And what is that end?

The answer is in this very post. Tell me if you spotted it.

Postscript: To celebrate the launch of this title, it will be made available at a reduced price for a limited time. Details to follow in my next post.

Can sci-fi redefine our political system?

Ballots for the world - DemocracyCompletely by accident this morning I have seen a post at the Science Fiction & Political Thought blog that briefly reviews my novel. The blog’s name is pretty self-explanatory. Its author, Dadrocant, is interested in exploring the links between sci-fi and political thought. In his latest post, ‘Can Science Fiction help us redefine our political system?‘, he mentions Systems as an example of sci-fi that questions whether or not democracy really is the best possible political system. This passage from that post caught my attention:

The center dilemma of this story lies in a social experiment simulation conducted 20 years before the events of the book, where several political systems are put to the test in a comparison, and even though there is no explanation as to what exactly the ideal system that is the center of the test [Libredux] is exactly like, it does hint at some interesting points, which can be seen today in some of the discourses from those who are discontented about the current state of affairs in western democracies …

That, of course, is the point Systems attempts to make. There is no such thing as a fixed ideal system. The distinguishing characteristic of an ideal system is that it is never fixed. That’s why you won’t find a blueprint for the Libredux model in Systems. And for any Pakistanis reading this post, this should be big clue as to why Iqbal also never offered any sort of blueprint for an ideal political system, and why even that epitome of pragmatism, Mr Jinnah, was supposedly ‘vague’ about what Pakistan’s system would be like. ;)

So, does Systems question democracy? Yes, it questions the modern democratic state – just as it questions all fixed ideologies – but not democracy in principle, which is based on both the ideals of liberty and justice. In fact, I always assumed that the Libredux model would likely be set up as some sort of democracy and evolve from there, in line with what I have said in SJ2 about ideal systems being able to develop by using any contemporary polity as a starting point. To reiterate: A ‘Libredux’ system would be one that theoretically takes the shape of almost any system, as long as it was fit to survive in the conditions of its time, and it retained its ideals (as per the theorem). Like a living organism, its body or structure can take any shape but its ethical DNA remains ultimately the same. I wrote this in an earlier draft of the manuscript for Systems – in its long-winded synopsis, actually – but it never made it into the final version of the novel. I didn’t want too much technical stuff to get in the way of the story.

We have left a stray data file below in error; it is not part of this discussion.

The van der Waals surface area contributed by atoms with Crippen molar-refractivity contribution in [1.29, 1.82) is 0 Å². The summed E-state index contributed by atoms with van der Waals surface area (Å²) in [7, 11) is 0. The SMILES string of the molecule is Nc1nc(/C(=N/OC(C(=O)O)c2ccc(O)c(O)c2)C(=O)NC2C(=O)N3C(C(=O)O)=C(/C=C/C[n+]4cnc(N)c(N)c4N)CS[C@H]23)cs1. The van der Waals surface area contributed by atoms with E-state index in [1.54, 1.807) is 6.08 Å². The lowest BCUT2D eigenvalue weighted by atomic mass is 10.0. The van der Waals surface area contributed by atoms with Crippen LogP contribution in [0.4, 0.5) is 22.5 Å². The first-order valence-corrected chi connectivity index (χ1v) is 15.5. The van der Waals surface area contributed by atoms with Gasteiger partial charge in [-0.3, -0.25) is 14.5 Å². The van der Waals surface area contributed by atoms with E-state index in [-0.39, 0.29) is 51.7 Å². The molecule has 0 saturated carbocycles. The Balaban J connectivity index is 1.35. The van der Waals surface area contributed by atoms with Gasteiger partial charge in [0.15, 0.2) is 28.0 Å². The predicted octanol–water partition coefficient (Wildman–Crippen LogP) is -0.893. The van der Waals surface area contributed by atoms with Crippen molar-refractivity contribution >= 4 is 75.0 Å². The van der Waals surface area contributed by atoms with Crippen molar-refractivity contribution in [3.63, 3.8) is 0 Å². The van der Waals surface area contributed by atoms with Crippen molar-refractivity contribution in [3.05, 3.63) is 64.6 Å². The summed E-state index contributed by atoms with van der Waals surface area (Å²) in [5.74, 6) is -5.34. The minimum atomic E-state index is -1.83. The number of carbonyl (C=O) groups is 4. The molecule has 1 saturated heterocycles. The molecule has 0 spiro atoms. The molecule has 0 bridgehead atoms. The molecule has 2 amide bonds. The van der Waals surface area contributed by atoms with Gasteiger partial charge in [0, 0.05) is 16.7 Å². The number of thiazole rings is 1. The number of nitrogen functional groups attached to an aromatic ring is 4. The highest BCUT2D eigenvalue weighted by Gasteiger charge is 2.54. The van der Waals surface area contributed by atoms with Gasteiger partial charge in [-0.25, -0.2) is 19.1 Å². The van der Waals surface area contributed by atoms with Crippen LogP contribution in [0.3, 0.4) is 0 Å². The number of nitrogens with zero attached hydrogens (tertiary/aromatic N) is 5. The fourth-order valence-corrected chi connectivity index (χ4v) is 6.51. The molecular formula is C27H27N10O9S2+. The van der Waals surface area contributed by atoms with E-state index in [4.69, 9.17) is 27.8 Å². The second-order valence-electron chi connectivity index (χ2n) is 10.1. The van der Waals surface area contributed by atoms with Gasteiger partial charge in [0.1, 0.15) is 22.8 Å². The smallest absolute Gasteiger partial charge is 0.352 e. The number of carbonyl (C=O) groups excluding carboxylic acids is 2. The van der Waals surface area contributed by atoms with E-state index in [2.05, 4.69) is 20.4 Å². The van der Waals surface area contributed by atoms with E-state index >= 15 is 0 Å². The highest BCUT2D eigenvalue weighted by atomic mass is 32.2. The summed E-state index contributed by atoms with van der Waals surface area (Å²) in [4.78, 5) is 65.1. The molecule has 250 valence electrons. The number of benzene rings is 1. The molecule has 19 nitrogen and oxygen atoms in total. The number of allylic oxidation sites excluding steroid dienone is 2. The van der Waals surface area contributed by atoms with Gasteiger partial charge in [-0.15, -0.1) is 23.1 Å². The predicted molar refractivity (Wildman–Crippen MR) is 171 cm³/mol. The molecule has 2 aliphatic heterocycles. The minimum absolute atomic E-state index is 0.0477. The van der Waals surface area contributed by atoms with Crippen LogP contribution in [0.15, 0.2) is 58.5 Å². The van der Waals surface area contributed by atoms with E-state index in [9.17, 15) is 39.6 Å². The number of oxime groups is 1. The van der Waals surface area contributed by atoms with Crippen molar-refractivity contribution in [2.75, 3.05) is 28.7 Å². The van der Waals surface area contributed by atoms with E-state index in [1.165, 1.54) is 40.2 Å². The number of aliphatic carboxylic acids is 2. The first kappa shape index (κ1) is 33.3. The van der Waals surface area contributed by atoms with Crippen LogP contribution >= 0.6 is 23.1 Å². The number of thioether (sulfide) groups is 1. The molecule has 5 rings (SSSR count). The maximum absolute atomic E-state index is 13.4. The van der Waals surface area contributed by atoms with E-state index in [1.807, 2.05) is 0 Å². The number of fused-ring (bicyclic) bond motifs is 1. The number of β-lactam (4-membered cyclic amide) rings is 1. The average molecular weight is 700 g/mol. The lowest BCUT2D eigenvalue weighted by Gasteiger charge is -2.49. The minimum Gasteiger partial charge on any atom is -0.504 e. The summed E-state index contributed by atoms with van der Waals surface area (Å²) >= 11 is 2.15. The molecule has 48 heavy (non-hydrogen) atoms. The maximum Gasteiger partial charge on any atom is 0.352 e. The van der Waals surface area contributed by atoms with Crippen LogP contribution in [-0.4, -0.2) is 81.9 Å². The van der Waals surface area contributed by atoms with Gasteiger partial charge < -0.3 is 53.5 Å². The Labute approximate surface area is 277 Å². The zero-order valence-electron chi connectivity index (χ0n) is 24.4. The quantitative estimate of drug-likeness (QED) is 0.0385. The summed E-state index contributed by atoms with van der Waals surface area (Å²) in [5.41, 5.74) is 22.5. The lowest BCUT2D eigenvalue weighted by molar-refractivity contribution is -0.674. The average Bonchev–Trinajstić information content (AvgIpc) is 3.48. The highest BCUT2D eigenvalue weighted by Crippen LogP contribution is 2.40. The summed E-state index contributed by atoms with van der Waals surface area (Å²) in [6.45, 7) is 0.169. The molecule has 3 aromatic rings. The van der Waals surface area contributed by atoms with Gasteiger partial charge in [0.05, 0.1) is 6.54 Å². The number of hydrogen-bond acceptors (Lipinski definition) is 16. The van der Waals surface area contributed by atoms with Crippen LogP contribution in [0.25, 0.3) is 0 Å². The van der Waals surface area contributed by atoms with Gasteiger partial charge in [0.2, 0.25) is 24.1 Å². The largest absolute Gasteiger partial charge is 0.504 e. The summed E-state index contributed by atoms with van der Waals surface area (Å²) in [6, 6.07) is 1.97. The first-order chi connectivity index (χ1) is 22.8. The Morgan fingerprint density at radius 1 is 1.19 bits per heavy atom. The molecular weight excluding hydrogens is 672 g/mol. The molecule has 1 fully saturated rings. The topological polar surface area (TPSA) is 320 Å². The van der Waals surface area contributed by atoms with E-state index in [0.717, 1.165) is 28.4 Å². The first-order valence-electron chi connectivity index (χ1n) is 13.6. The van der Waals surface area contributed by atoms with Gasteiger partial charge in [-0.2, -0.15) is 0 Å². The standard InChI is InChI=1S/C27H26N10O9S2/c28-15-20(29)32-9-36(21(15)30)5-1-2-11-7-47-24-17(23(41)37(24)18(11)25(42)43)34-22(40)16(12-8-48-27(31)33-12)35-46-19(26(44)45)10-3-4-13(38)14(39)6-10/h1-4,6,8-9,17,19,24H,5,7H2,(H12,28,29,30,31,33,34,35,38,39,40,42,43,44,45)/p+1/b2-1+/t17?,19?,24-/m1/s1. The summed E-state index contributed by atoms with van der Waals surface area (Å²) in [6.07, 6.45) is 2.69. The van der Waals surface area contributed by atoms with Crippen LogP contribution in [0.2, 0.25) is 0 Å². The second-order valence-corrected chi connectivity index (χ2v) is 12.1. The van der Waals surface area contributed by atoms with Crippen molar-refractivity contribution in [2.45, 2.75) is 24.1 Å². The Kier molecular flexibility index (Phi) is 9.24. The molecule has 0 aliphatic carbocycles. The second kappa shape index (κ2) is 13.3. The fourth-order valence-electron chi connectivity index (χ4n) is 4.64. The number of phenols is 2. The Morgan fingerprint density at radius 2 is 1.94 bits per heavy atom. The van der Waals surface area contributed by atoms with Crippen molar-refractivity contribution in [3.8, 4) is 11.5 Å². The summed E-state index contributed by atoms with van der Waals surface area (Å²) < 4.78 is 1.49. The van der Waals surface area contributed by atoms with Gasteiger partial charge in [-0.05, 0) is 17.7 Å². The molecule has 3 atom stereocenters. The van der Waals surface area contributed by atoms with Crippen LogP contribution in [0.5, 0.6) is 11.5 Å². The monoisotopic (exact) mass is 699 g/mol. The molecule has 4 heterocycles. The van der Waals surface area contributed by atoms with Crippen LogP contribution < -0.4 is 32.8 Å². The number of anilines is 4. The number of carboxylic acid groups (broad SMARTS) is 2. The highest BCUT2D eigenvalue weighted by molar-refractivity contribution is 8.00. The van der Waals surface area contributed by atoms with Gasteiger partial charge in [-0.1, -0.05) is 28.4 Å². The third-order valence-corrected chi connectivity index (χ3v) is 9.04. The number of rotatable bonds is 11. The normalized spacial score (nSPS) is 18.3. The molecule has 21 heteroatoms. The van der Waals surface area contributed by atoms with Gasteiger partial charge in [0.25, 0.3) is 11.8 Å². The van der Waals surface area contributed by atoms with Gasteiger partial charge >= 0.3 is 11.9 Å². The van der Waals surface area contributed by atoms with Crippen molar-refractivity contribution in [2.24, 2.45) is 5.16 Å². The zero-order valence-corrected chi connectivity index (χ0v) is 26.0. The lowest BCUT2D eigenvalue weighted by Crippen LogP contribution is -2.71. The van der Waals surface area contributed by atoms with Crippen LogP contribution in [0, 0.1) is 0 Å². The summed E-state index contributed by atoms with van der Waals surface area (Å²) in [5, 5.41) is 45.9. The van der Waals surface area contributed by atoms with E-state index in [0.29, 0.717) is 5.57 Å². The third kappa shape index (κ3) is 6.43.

The whole post on sci-fi as a medium for exploring future political systems can be found here.

2017: The Battle for Marghdeen – paperback out now

2017: The Battle for Marghdeen coverAnd now … it’s out! Libredux Publishing is proud to announce that the paperback edition of Khurram Ali Shafique’s book, 2017: The Battle for Marghdeen, has gone into print today, and is already available for purchase here. It will become available at Amazon soon as well, probably by next week. Ebook is available here.

If you read this short but powerful book, please send me your reviews, or post them at Amazon.

Intro from the back cover follows.

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Marghdeen is an ideal society conceived by Dr. Sir Muhammad Iqbal (1877-1938), a foremost thinker of modern times. It is a world where life is inside-out, people know their destinies and there is no poverty, neediness, crime or injustice.